The Third Department, reversing Supreme Court, determined the planning board’s granting of a special use permit and approval of respondent’s site plan was not arbitrary and capricious and should not have been annulled:
Respondent Kenneth Bailey applied for a special use permit and site plan approval so that he could construct a barn on his property that would operate as a seasonal party venue. Following hearings, respondent Planning Board of the Town of Sand Lake (hereinafter the Board) issued resolutions adopting a negative declaration under the State Environmental Quality Review Act (see ECL art 8 [hereinafter SEQRA]) and granting Bailey’s application with conditions. Petitioners — a neighborhood association and individual members thereof — commenced this proceeding seeking to annul the Board’s resolutions. * * *
The Board’s resolutions reflect that it considered the relevant criteria as set forth in Town of Sand Lake Zoning Code § 250-80. The Board noted the various uses permitted as of right by the zoning code and found that these uses “may be more intense and affecting” than Bailey’s proposed party venue. The Board relied on the engineering report in concluding that there would be no significant impact to traffic or noise. The record also discloses that the Board entertained comments derived from multiple public hearings. In view of the foregoing, and taking into account that “[a] municipality ‘retains some discretion to evaluate each application for a special use permit, to determine whether applicable criteria have been met and to make commonsense judgments in deciding whether a particular application should be granted'” … . Matter of Barnes Rd. Area Neighborhood Assn. v Planning Bd. of the Town of Sand Lake, 2022 NY Slip Op 04205, Third Dept 6-30-22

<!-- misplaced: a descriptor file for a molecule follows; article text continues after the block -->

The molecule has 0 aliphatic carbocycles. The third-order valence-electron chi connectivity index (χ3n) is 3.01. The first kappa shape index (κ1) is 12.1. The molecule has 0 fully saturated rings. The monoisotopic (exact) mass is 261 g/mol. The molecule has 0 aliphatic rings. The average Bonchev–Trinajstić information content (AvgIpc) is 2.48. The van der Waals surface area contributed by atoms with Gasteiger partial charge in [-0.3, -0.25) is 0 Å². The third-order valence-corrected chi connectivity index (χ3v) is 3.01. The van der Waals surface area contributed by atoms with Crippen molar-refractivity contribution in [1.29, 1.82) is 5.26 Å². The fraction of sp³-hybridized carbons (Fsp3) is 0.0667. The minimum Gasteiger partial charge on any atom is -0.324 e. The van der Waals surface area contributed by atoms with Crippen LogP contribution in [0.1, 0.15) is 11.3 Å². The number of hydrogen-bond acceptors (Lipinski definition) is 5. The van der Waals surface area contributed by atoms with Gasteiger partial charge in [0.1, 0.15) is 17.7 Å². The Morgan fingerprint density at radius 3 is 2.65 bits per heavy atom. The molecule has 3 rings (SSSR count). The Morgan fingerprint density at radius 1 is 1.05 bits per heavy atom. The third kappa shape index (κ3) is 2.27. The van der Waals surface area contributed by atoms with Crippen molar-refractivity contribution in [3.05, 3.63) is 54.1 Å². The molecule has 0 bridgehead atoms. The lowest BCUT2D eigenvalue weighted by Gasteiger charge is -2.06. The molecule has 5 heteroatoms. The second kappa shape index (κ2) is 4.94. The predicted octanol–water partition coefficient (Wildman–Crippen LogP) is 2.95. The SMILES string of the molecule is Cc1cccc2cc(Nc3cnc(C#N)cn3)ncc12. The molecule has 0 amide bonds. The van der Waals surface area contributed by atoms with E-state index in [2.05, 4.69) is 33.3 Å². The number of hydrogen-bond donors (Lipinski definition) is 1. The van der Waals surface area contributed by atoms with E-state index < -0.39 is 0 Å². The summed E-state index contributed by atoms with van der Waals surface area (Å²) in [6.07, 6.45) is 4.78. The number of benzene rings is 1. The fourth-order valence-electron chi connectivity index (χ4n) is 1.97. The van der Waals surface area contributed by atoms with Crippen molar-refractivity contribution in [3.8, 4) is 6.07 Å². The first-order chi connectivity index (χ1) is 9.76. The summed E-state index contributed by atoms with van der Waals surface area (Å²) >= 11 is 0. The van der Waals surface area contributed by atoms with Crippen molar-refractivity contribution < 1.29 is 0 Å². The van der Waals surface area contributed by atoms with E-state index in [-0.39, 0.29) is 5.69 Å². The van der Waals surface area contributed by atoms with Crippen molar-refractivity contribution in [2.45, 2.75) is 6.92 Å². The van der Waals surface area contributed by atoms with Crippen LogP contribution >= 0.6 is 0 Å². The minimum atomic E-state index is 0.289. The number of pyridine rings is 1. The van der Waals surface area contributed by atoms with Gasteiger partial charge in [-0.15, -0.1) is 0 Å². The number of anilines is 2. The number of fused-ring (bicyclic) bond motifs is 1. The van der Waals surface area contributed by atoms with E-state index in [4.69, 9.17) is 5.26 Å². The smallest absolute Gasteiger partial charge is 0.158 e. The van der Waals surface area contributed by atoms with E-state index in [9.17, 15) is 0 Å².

Practice Point: Here the respondent requested a special use permit and a site plan approval for the construction of a barn to host seasonal parties. The planning board issued the special permit and the approval. Supreme Court annulled the planning board’s determination. The Third Department reversed, finding that the planning board had properly considered the environmental impact and the factors listed in the town code. Therefore the board’s decision was not arbitrary or capricious.